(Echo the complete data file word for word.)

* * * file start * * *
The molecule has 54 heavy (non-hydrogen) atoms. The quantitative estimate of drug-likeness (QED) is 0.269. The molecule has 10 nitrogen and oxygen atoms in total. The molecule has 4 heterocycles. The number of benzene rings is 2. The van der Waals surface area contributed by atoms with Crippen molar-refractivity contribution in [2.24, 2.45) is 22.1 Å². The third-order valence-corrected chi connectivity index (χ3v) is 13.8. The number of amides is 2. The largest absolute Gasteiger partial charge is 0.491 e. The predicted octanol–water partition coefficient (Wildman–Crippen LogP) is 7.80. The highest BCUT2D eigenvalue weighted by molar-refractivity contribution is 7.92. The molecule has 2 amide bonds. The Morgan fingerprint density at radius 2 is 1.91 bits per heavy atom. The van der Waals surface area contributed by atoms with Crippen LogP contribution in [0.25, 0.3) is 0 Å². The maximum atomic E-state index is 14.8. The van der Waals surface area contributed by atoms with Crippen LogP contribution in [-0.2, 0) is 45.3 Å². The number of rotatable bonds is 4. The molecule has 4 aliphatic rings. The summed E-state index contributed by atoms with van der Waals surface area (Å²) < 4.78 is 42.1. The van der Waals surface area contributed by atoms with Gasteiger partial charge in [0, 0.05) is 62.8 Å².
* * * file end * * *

The molecule has 54 heavy (non-hydrogen) atoms. The quantitative estimate of drug-likeness (QED) is 0.269. The molecule has 10 nitrogen and oxygen atoms in total. The molecule has 4 heterocycles. The number of benzene rings is 2. The van der Waals surface area contributed by atoms with Crippen molar-refractivity contribution in [2.24, 2.45) is 22.1 Å². The third-order valence-corrected chi connectivity index (χ3v) is 13.8. The number of amides is 2. The largest absolute Gasteiger partial charge is 0.491 e. The predicted octanol–water partition coefficient (Wildman–Crippen LogP) is 7.80. The highest BCUT2D eigenvalue weighted by molar-refractivity contribution is 7.92. The molecule has 2 amide bonds. The Morgan fingerprint density at radius 2 is 1.91 bits per heavy atom. The van der Waals surface area contributed by atoms with Crippen LogP contribution in [0.25, 0.3) is 0 Å². The maximum atomic E-state index is 14.8. The van der Waals surface area contributed by atoms with Crippen LogP contribution in [-0.2, 0) is 45.3 Å². The number of rotatable bonds is 4. The molecule has 4 aliphatic rings. The summed E-state index contributed by atoms with van der Waals surface area (Å²) < 4.78 is 42.1. The van der Waals surface area contributed by atoms with Gasteiger partial charge in [0, 0.05) is 62.8 Å².